The FINANCIAL — World Bank Group President, Jim Yong Kim, and South Korea’s Minister of Strategy and Finance, Jaewan Bahk announced the opening of a new World Bank Group Office in Korea in 2013.
The FINANCIAL — World Bank Group President, Jim Yong Kim, and South Korea’s Minister of Strategy and Finance, Jaewan Bahk announced the opening of a new World Bank Group Office in Korea in 2013, to deepen joint efforts to find sustainable development solutions for emerging countries around the globe.
The office will focus on infrastructure, information communications technology, the financial sector and knowledge sharing.
In a further sign of strengthening ties between the World Bank Group and Korea, they also announced the launch of a new $90 million fund to support developing countries, the Korea-World Bank Partnership Facility. The Facility will support a broad range of economic development opportunities with a focus on promoting best practices, by leveraging the Bank’s knowledge and convening power and Korea’s expertise in areas such as economic development policy, information communications technology, infrastructure and the financial sector.
“At a time of global uncertainty, there’s an even greater sense of urgency to help developing countries tackle their challenges to reduce poverty and create greater prosperity for their people,” Kim said. “South Korea's experience in sustainable development, providing efficient infrastructure and services to improve the lives of its people, combined with its transition to a dynamic knowledge economy, provides lessons that can benefit many other developing countries,”
Kim said the new office would help share Korea’s development successes, as well as its expertise in managing the 1997 Asian financial crisis and the recent 2008 global financial crisis, providing lessons for other emerging economies as they work to mitigate the impacts of the Eurozone crisis.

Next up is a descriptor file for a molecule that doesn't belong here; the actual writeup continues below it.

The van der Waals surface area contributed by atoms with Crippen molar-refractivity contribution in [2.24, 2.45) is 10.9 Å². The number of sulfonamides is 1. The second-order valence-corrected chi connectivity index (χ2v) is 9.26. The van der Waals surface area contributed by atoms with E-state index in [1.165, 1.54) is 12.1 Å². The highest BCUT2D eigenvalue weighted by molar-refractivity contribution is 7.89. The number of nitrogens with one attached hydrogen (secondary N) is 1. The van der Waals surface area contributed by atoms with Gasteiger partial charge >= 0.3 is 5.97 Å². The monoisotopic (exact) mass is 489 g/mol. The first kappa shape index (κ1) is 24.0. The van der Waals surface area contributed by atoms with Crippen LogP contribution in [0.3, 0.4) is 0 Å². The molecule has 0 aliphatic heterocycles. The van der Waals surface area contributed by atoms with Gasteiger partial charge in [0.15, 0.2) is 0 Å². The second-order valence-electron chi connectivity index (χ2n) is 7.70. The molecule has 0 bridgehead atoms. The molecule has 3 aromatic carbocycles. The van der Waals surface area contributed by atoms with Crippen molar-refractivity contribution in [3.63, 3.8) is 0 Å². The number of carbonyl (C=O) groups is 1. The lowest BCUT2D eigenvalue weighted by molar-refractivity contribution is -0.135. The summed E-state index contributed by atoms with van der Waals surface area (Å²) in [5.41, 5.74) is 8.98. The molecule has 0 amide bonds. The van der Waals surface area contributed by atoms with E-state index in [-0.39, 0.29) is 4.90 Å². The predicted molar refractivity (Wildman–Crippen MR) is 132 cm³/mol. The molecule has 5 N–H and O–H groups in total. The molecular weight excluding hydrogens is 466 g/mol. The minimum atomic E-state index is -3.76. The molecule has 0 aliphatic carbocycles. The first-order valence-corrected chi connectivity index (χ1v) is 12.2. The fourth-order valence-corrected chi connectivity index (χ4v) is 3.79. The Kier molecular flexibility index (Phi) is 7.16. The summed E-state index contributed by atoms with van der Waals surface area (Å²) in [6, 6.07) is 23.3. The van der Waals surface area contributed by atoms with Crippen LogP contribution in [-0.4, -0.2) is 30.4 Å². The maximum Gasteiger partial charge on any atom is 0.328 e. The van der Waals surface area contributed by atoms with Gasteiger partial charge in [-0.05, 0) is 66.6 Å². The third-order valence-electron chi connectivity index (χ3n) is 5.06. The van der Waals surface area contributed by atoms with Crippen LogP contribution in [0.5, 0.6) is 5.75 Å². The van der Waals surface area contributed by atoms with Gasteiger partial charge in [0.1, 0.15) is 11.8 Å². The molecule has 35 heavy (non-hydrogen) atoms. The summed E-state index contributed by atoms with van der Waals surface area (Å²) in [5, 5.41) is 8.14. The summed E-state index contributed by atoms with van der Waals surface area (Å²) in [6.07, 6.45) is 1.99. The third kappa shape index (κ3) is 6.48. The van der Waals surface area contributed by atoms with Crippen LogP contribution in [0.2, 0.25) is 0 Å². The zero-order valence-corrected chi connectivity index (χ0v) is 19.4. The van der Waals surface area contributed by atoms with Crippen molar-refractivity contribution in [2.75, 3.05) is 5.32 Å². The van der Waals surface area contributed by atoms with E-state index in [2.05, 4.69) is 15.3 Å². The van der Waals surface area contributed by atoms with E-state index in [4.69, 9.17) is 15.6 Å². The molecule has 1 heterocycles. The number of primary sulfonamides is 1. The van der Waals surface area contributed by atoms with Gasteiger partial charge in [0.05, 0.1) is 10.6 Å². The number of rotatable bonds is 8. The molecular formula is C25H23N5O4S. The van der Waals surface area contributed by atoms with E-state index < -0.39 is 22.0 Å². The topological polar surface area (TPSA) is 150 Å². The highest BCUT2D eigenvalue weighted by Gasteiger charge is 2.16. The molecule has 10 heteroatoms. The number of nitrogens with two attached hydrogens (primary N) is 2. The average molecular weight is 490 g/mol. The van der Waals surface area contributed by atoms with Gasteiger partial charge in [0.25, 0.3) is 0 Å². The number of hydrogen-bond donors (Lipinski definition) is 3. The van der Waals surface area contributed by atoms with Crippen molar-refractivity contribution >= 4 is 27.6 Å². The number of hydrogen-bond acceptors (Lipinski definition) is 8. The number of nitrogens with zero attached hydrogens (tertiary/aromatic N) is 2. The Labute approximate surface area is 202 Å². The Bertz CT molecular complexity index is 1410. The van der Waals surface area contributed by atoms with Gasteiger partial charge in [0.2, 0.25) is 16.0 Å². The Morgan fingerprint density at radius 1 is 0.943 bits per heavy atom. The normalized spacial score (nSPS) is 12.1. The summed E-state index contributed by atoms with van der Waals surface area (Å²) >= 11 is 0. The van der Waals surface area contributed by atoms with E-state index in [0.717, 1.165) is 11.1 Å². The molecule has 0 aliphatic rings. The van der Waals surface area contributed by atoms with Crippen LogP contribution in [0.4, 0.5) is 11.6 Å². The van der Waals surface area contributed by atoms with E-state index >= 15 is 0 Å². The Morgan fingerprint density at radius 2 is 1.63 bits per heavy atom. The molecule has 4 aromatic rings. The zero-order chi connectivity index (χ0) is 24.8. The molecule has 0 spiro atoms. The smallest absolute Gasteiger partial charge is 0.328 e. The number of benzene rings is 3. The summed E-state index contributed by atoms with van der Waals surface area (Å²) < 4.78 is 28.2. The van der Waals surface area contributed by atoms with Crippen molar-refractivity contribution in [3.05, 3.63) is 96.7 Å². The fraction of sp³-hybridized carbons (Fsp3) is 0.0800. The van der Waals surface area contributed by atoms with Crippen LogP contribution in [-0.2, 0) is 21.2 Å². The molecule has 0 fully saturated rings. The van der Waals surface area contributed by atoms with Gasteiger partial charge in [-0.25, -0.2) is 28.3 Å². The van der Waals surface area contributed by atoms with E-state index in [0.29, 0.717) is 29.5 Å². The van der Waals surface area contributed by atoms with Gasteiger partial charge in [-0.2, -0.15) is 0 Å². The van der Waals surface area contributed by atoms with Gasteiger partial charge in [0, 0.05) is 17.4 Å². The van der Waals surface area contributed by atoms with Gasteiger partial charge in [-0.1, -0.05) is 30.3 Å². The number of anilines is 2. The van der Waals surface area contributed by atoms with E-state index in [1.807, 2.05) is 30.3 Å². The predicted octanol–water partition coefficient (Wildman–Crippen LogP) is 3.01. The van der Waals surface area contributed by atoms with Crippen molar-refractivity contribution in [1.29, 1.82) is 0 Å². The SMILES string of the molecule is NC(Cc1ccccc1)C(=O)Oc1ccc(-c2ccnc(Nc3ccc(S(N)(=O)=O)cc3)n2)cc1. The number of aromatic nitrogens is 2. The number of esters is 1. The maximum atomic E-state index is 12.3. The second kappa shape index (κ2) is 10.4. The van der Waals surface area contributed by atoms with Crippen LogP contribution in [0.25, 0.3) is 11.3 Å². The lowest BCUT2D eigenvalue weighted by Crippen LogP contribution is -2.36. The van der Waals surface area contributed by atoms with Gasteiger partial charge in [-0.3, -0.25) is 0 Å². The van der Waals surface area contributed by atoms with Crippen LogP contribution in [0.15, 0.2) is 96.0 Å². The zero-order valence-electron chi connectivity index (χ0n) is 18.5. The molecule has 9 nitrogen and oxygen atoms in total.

As the World Bank Group reported, south Korea is an exceptional example of an aid recipient turned donor, with GNI per capita increasing rapidly from US$ 67 in the early 1950s to over US$ 20,000 in 50 years. Now an OECD-DAC country, Korea is a valued member of the international donor community and key development partner of the WBG, as well as a strong contributor of IDA.
“This is a critical moment. These agreements reflect Korea’s growing stature on the international stage and are a testament to our remarkable partnership with the World Bank,” Minister Bahk said. “Korea is one of the few development aid recipient countries that successfully transformed to a major donor and the world's 13th largest economy. And therefore it understands the difficulties that developing countries are facing today. Korea stands ready to share the knowledge and know-how gained over the course of its development.”
The new Korea-World Bank Partnership Facility will provide $90 million over three years to finance global and regional projects to support economic development and co-financing investments at the country level. The emphasis will be on generating and transferring development best practices, with low and lower middle income countries eligible for funding under the new facility. The WBG Office will also be financed by this facility.
Currently, the World Bank Group has a series of partnerships and joint projects with Korean partners designed to enhance financial sector management, promote investment in green infrastructure and renewable energy, share know-how in information communications technology and knowledge sharing, as well as assist fragile and conflict-affected states.
The new World Bank Group office will include IFC (International Finance Corporation) – the largest global development institution focused exclusively on the private sector—and the Multilateral Investment Guarantee Agency (MIGA) –the Bank Group’s agency which provides political risk insurance to promote foreign direct investment into developing countries.
IFC will draw on Korea’s strong private sector experience to support the scale-up of critical projects in the infrastructure, manufacturing and services, and financial sectors by partnering with Korea-based firms to invest in emerging markets around the world.
MIGA is deepening its ties with the Korean private sector to promote Korean investments in developing countries and looks forward to working more closely with the government as well as public and private sector entities to share knowledge and experience. The agency’s scaled-up presence will assist Asian investors to facilitate their plans for inbound and outbound investments.